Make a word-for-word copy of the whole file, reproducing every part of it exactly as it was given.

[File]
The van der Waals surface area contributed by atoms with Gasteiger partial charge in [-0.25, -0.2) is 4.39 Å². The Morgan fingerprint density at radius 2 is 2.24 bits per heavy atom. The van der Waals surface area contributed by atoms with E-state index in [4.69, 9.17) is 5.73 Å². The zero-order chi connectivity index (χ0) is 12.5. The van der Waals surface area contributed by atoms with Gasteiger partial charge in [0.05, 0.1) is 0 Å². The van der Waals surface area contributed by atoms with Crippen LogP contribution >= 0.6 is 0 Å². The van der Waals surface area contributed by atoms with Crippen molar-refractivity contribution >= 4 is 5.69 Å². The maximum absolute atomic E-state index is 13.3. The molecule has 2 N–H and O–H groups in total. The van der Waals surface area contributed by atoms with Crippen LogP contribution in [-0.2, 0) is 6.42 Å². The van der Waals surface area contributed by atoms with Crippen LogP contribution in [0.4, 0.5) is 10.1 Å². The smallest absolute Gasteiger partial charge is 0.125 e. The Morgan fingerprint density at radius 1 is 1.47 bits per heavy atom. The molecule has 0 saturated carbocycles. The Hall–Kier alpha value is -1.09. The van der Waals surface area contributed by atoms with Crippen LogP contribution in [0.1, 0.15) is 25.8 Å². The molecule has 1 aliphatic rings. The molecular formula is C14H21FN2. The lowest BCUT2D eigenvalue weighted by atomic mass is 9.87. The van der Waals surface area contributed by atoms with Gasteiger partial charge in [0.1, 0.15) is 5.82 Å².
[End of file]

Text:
The van der Waals surface area contributed by atoms with Gasteiger partial charge in [-0.25, -0.2) is 4.39 Å². The Morgan fingerprint density at radius 2 is 2.24 bits per heavy atom. The van der Waals surface area contributed by atoms with E-state index in [4.69, 9.17) is 5.73 Å². The zero-order chi connectivity index (χ0) is 12.5. The van der Waals surface area contributed by atoms with Gasteiger partial charge in [0.05, 0.1) is 0 Å². The van der Waals surface area contributed by atoms with Crippen LogP contribution >= 0.6 is 0 Å². The van der Waals surface area contributed by atoms with Crippen molar-refractivity contribution >= 4 is 5.69 Å². The maximum absolute atomic E-state index is 13.3. The molecule has 2 N–H and O–H groups in total. The van der Waals surface area contributed by atoms with Crippen LogP contribution in [-0.2, 0) is 6.42 Å². The van der Waals surface area contributed by atoms with Crippen LogP contribution in [0.4, 0.5) is 10.1 Å². The smallest absolute Gasteiger partial charge is 0.125 e. The Morgan fingerprint density at radius 1 is 1.47 bits per heavy atom. The molecule has 0 saturated carbocycles. The Hall–Kier alpha value is -1.09. The van der Waals surface area contributed by atoms with Crippen LogP contribution in [0.1, 0.15) is 25.8 Å². The molecule has 1 aliphatic rings. The molecular formula is C14H21FN2. The lowest BCUT2D eigenvalue weighted by atomic mass is 9.87. The van der Waals surface area contributed by atoms with Gasteiger partial charge in [0.1, 0.15) is 5.82 Å².